The feature includes Marie-Claire D'Ubaldo, Ely Guerra, Soraya, and Shakira. Paxman is sure to note that Shakira "speaks little English" before dissecting whether or not she could transition over to mainstream American pop. He quotes her saying:
"On my first two albums, my songs were rose-tinted ballads—childish romanticism," Shakira admits. By contrast, the 1.6 million-selling Descalzos dwells on real loves and losses, in arrangements from rock to reggae.
There's not a lot to Paxman's feature besides straight biography. He explains that Shakira is a child star from Colombia whose father is from Lebanon. He says she's popular. But for the most part, his article is devoid of anything but the reminder that, even though Shakira had sold 1.6 million copies of her third album, English-speaking audiences still weren't ready for her.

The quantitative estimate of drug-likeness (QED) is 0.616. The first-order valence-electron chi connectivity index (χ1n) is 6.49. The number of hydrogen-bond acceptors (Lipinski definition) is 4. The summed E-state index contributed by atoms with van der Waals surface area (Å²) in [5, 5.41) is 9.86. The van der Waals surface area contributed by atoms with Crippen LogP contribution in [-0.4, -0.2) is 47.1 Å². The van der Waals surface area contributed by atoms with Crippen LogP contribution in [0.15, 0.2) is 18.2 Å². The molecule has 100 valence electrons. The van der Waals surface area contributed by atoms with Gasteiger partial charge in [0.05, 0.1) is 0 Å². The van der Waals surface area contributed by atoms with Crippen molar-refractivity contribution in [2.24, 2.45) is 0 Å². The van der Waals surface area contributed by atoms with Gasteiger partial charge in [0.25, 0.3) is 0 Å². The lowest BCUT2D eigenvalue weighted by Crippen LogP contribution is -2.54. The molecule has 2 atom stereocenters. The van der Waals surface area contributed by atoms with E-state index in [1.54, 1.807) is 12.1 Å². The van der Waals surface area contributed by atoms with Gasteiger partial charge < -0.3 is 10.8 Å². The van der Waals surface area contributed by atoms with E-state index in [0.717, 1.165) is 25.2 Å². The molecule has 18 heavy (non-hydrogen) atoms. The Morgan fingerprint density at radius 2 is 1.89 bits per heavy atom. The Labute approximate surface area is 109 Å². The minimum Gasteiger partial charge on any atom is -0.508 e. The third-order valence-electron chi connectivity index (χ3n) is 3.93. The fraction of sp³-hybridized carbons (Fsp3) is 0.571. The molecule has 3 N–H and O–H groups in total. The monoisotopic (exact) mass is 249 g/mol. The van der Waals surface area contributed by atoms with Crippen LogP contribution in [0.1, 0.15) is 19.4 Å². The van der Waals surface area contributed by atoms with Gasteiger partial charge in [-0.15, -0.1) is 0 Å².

There was another long pause before Shakira would find more publicity. But 1999 was the year critics started to prepare America for Shakira's debut. In the January 1999 issue of The Village Voice, an article about Shakira appears immediately before one about Queens of the Stone Age.
¿Dónde están los ladrones? is ambivalent about the winners and losers in Colombia, a society that has endured a torturous legacy of corruption despite being at the root of democracy in Latin America. But if transcending her roots to become a player in Miami necessitates some concessions to not-ready-for-salsa listeners, a cleverly embedded poetry still manages to peek through in Shakira's worldview.
Ed Morales is the first English-speaking writer to take Shakira seriously as an artist, analyzing her fourth album not only for her sex appeal but for her politics and her sound. It's also worth noting that Shakira began getting more mainstream press after the release of ¿Dónde están los ladrones?, which was produced and hyped by Emilio Estefan and became Shakira's first big mainstream success.
By April 1999, covering Shakira was finally becoming a staple for most music sections. By this point, she had been nominated for a Latin Grammy and had sold more than 600,000 albums in the United States.